Today is the day to question the action of the Lebanese government and what the cabinet is trying to impose, what will future Lebanon look like amid the latest actions?  In the past 10 days here’s what happened and what every picture -below- symbolizes:

 

The army beat up a peaceful protestor straight on the head with their heaviest weapons, as he was chanting slogans against the Central bank governor and the government in front of the central bank in Beirut.

The Lebanese army attacking protestor Tarek Serhan (Picture by Rabih Yassine)

 

The army killed a protestor in North Lebanon’s Tripoli, one of the largest and poorest cities of Lebanon, leaving a baby daughter and wife, and a broken-hearted sister behind.

The family of martyr Fawaz Fouad AlSamman in Tripoli (Picture by Hussein Baydoun)

 

And last but not least, the intelligence division is now calling journalists via phone, to summon them to the investigation also known as “come have a cup of coffee with us” in Lebanon – the latest journalist to be summoned is Ayman Sharouf.

 

It has come down to this in Lebanon:

-The Army is now ordered to protect banks not citizens.

– There is no hesitation to target and shoot protestors.

– Journalists are no longer off-limits, intimidation is the new strategy.

And as if all of this was not enough, Armed political parties send their thugs to do their dirty work and terrorize the streets and protestors, or launch online sectarian campaigns to bring people down – making everyone believe that Lebanon can no longer be fixed.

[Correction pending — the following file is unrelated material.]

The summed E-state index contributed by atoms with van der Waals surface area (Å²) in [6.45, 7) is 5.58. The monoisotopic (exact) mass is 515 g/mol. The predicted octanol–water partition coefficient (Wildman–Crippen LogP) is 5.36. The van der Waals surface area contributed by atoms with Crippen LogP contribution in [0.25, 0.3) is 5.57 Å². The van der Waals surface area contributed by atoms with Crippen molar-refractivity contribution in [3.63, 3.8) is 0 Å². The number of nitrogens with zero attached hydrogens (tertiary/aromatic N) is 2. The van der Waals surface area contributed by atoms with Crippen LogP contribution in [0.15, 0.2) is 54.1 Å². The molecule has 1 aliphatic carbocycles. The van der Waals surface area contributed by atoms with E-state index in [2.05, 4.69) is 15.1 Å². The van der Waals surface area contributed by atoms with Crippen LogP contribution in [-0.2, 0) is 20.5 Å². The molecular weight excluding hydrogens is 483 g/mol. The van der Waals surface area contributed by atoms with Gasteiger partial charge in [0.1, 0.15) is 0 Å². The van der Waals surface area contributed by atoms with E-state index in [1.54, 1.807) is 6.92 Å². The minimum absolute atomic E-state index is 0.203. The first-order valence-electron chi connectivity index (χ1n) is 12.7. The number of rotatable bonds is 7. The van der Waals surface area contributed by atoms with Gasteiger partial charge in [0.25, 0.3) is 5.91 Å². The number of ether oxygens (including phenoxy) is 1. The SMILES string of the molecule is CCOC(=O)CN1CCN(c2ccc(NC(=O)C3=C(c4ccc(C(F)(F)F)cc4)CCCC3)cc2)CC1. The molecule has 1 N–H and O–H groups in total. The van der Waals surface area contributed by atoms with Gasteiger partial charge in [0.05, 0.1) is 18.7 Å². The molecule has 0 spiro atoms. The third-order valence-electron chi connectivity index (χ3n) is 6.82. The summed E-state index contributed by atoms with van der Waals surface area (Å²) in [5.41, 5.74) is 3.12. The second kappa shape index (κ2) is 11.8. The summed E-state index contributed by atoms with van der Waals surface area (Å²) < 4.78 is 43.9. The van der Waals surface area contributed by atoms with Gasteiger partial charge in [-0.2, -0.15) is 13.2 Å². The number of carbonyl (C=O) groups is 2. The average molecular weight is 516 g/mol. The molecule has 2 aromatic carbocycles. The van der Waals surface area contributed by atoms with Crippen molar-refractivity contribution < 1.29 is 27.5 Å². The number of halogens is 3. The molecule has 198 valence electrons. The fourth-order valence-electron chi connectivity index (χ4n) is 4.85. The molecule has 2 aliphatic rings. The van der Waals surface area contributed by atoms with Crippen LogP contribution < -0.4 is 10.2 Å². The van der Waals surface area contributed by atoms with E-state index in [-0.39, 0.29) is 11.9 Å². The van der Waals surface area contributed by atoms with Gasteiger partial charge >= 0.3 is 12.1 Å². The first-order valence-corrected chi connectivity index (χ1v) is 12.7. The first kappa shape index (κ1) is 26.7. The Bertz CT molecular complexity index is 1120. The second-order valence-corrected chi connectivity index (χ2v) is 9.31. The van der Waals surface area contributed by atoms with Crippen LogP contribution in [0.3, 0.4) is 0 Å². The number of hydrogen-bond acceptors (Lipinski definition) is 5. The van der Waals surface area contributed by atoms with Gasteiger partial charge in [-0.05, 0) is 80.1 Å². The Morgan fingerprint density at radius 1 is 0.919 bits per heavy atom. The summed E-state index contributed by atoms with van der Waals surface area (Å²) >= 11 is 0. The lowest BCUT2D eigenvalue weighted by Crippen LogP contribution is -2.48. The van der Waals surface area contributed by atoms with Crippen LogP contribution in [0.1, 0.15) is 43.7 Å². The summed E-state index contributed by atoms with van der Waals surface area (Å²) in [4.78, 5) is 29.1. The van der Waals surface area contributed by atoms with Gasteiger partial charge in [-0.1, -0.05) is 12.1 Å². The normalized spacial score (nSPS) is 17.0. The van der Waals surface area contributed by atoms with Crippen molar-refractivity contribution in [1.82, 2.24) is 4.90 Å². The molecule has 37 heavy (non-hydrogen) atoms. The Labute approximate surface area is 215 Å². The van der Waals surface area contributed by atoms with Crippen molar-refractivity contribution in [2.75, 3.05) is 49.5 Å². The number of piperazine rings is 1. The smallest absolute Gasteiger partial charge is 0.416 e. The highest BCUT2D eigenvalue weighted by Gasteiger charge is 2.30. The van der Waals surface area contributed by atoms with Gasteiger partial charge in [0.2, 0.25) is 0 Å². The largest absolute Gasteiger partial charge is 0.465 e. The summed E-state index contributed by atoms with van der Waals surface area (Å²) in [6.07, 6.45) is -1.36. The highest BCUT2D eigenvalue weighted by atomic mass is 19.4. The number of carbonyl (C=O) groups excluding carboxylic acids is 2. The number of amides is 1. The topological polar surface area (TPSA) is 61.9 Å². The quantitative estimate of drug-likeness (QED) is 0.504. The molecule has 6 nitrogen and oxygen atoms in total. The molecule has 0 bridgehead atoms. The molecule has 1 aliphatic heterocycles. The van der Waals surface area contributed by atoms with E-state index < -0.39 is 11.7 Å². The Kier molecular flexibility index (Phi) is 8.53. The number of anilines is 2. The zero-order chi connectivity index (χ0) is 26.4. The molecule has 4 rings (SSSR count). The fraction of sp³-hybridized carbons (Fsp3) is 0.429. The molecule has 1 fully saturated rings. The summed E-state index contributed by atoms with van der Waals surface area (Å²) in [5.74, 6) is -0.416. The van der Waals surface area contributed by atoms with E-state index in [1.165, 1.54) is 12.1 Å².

And on top of all of this, Lebanese have never been so demotivated and deceived, then came Covid19 to literally crack everything down. Lebanese are now settling to individual solutions, putting their own families first before rushing down to the streets as most of them did without any hesitation on the 17th of October 2019.

This is a very crucial time for Lebanon – if the Lebanese protests are silenced now, nothing will bring them back to life.

The government is making sure that its slow strategies divide people more, and I must say, the job was fascinating: the government managed to switch the attention of people to the never-ending argument and back and forth war between the new cabinet and Riad Salame (Governor of the Central bank), IMF, inflation, and recently pinning every economic challenge on money exchangers in Lebanon.

Meanwhile, fuel is still being smuggled to Syria, a strategy the reminds us of how the USD vanished from the Lebanese market, and yet many have doubted how/when the corruption related to adulterated fuel started in Lebanon, and what does it have to do with Syria and Hezbollah, Journalist Hareth Sleiman made sure to clear this one out.

The Lebanese government, headed by Hassan Diab, will not succeed in implementing any rescue plan as long as all of its proposals are mended and edited in order to satisfy Hezbollah and its Lebanese and regional allies.

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